During the last fifty years of the nineteenth century any lady of fashion visiting Italy would consider her tour of Rome incomplete if she did not call into the Castellani’s shop near the Spanish Steps to acquire one of the famous pieces of Italian archaeological revival jewellery offered there. Fortunato Pio Castellani (1794-1865) pioneered the classical revival in his Roman workshop as he was concerned at the declining standards of craftsmanship in everyday life and became obsessed with ancient techniques.
In his workshops Castellani trained many goldsmiths and they produced outstanding works. None were more brilliant than Carlo Giuliano, a pupil who went to London c1860 and opened his own workshop, producing exquisite jewels for retail firms who featured them bearing his name and signature and in their own stamped cases.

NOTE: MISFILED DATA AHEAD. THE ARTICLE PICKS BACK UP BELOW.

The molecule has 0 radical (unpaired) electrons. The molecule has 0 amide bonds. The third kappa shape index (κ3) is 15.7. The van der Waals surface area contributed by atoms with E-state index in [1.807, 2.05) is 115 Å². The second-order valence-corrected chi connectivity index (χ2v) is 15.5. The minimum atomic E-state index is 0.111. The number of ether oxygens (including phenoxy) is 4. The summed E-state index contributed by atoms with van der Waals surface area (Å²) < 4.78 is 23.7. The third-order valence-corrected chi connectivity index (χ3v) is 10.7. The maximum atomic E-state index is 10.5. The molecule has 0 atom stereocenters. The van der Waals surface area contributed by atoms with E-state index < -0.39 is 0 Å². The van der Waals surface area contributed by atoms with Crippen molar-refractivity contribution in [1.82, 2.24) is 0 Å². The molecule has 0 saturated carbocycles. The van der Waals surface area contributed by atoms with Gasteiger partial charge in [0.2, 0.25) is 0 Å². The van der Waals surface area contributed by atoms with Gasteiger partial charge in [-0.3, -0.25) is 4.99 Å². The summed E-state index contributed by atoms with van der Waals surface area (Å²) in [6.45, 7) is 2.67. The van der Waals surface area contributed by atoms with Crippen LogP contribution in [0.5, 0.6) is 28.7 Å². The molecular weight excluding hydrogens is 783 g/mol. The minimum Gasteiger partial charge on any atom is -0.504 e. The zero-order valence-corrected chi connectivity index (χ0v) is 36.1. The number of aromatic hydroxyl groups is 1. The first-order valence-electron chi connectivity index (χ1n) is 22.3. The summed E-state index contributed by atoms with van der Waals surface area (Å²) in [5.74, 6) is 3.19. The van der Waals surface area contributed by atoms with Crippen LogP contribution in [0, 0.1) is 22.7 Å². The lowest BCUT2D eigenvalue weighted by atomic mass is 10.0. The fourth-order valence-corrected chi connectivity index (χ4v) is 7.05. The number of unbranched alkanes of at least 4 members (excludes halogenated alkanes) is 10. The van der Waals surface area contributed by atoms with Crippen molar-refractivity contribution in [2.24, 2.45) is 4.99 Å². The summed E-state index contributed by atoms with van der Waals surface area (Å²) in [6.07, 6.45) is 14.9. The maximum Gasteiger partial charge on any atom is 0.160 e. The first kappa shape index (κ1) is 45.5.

He quickly became well-known for his delicately detailed pieces, such as this gold, seed pearl and enamel necklace c1890 – 1900. It combined the beauty of monochrome enamel with slender chains of seed pearls. It was a very delicate, feminine design in an era where spontaneity was appreciated and the design of jewellery well suited to its purpose – to enhance feminine beauty.